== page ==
After turning out the buttery rubble, (sorry that’s all a bit Nigella isn’t it), into the square tin, I patted it down with a spatula and shoved it in the oven for 20 minutes.

They worked incredibly well, even allowing for the condensed milk over-kill and the girls pretended to like them well enough, while marvelling at how quickly and efficiently I had filed the product descriptions for my chosen make-up.

What can I say? I should have been a journalist.

 

Another chocolate cake

My husband has been away filming in Canada for the last week and I have surprised myself by not having a nervous breakdown and not having to go and live at my mum’s house.

I really am surprised about this, I am usually absolutely terrible at being by myself, which is strange for someone who is mostly so antisocial and so unfriendly. I always think I will be much better, much more at peace if I were alone. But then that time comes around and I find myself adrift, mad, starey-eyed, jumping at small noises, unable to feed myself or get anything done. Give me one hour alone and I will give you the world. Give me all day and I will fall to drink and despair.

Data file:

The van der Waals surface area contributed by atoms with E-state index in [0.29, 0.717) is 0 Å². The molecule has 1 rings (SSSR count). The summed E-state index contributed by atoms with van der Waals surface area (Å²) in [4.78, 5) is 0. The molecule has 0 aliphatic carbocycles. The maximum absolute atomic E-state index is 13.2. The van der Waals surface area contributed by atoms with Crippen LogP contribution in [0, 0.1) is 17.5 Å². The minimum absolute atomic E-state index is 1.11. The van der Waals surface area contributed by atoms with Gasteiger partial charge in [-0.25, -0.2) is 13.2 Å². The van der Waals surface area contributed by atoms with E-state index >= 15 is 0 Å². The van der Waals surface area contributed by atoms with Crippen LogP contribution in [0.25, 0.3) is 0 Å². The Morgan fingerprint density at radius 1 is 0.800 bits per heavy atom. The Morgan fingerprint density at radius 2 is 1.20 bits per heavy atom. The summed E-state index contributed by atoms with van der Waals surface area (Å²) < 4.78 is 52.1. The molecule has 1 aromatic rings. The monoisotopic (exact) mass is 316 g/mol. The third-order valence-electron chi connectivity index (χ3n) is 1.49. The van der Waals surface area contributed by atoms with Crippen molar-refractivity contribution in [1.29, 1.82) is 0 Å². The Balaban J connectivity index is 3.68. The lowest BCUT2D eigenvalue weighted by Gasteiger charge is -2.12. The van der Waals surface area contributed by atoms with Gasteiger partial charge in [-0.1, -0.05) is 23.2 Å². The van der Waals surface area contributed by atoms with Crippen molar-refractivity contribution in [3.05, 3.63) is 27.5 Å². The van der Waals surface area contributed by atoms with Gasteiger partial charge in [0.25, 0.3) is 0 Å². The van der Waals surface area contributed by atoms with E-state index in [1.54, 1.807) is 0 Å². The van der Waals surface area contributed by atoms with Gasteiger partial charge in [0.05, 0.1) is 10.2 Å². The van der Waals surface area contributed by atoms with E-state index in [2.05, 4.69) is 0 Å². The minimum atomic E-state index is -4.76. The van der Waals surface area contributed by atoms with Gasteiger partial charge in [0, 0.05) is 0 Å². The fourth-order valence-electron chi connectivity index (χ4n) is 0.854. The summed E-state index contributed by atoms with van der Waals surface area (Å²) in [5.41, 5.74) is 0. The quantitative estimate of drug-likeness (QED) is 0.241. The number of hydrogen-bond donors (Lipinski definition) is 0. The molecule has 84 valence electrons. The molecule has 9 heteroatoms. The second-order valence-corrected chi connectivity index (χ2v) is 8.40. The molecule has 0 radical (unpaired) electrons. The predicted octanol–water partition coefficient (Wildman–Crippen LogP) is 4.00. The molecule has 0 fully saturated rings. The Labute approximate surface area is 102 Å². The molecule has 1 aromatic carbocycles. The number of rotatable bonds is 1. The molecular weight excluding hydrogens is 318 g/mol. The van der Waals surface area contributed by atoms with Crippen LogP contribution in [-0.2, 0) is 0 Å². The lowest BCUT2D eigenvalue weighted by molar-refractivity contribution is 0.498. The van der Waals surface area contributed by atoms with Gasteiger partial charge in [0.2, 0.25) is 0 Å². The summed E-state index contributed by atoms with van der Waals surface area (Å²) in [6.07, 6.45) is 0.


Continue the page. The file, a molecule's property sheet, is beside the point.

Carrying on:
Anyway I have started thinking in the last few days that in fact being a single parent might be alright. People go on and on about how hard it is – but why? You can do whatever the fuck you like with your kids, you don’t have to think about anyone except you and your children. You can go about looking an absolute fright. There is hardly any laundry, you can watch whatever you like on tv – or sit about painting your nails all night. People absolutely kill themselves to help you out and ring you up going “How ARE you?” and then you can have a 45 min conversation with them because no-one has had to pause a telly programme while you yak away.